Hanging from an aerial hoop performing slow feats of strength and flexibility wasn't enough for Contraband Velour. Doing it in three-inch heels (though most hoop artists won't wear shoes) wasn't enough either. Velour, aka Connie Wind, will perform blindfolded Friday, Aug. 24, during the Femme-O-Lition Derby at the KiMo Theatre.
After having his eyeballs gouged out by the Earl of Cornwall, the Earl of Gloucester utters one of the most memorable lines in King Lear: “As flies to wanton boys are we to the gods; They kill us for their sport.” Given the compounded misery stuffed into this gruesome play, you might think that's the lesson here. You'd be wrong.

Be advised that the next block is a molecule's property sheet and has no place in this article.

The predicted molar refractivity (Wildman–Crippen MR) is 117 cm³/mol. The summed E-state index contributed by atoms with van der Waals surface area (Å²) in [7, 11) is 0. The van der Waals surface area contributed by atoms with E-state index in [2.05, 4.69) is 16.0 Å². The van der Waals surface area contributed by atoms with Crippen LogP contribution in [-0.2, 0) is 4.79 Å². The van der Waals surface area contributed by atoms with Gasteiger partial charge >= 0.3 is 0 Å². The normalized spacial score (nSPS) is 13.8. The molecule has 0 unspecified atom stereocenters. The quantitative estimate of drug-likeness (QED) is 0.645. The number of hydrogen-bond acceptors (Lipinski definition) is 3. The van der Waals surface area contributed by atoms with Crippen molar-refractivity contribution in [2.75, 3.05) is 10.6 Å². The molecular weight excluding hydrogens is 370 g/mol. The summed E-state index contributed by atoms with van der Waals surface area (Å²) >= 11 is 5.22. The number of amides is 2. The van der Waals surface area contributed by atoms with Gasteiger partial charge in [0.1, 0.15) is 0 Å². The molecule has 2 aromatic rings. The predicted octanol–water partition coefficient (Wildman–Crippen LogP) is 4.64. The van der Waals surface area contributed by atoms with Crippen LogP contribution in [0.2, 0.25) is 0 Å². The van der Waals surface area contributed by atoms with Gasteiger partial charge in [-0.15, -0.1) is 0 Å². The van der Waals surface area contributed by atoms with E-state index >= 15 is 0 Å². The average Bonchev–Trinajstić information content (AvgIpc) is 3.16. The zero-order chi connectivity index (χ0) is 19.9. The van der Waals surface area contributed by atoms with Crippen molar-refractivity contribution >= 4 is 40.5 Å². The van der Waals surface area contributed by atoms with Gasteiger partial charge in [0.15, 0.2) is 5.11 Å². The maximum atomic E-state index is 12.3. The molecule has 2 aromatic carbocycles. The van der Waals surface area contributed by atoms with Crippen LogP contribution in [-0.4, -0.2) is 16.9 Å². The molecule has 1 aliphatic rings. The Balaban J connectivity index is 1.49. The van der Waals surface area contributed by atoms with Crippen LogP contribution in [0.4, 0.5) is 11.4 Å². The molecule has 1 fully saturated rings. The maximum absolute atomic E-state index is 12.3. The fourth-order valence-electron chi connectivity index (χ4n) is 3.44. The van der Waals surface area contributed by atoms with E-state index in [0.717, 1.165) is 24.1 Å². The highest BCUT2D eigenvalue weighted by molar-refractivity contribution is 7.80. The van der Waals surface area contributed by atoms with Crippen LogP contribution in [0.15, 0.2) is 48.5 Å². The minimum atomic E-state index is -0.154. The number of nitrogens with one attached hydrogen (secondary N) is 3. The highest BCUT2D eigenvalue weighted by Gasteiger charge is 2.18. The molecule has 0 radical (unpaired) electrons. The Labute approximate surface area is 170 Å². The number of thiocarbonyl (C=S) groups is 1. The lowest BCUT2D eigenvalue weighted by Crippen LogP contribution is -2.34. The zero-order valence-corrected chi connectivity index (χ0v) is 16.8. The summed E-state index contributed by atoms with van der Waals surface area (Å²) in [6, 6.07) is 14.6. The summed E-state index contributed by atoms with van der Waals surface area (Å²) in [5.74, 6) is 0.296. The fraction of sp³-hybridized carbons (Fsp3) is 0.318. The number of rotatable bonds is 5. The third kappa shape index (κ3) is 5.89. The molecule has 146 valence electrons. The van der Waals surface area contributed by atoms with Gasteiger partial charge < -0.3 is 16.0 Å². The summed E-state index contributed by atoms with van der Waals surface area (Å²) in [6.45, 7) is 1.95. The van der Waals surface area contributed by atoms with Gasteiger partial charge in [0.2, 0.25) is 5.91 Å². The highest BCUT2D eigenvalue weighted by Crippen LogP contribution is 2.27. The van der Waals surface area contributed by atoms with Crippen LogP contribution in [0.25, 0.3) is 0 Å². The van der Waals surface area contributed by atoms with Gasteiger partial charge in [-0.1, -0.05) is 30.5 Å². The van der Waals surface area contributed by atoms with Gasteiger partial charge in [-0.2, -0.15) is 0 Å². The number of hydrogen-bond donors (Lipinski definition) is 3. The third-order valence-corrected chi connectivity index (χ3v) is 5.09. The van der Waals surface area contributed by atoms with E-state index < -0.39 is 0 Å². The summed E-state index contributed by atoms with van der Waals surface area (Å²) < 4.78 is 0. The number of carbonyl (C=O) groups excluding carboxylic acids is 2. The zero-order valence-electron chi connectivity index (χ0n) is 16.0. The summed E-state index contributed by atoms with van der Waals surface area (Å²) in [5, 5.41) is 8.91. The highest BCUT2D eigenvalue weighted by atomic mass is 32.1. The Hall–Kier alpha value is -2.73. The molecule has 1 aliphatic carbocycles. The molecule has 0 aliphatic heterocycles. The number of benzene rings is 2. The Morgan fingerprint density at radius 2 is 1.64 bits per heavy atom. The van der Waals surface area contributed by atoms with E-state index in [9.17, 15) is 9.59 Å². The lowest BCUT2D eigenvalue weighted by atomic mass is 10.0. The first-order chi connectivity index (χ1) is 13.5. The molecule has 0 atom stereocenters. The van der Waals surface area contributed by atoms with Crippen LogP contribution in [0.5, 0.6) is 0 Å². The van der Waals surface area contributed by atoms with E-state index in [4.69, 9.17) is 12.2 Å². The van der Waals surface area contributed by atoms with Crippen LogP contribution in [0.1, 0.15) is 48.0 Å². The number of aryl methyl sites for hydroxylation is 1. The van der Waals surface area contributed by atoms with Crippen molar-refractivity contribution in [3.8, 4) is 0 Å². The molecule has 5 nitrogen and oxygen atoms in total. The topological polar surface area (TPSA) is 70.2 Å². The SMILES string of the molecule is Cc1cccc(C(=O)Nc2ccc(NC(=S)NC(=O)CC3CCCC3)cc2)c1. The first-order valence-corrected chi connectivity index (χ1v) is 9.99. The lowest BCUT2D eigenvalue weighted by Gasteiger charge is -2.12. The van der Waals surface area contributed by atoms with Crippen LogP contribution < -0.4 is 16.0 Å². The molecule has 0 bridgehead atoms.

Identity theft is no joke, but Citibank has some pretty funny commercials for it. Maybe they inspired T.C. Boyle to write his 19th book of fiction, Talk Talk, which was released last month in paperback.
For more than 50 years now, MIT linguist Noam Chomsky has been a skeptic of states—in particular, the United States—and how they use power. Why should a language guy care about such matters? "Intellectuals are in a position to expose the lies of governments,” he explained in his 1969 essay collection American Power and the New Mandarins. And as residents of a free country, he concluded, American intellectuals have even more responsibility to wisely use their freedom to expose the abuse of official power.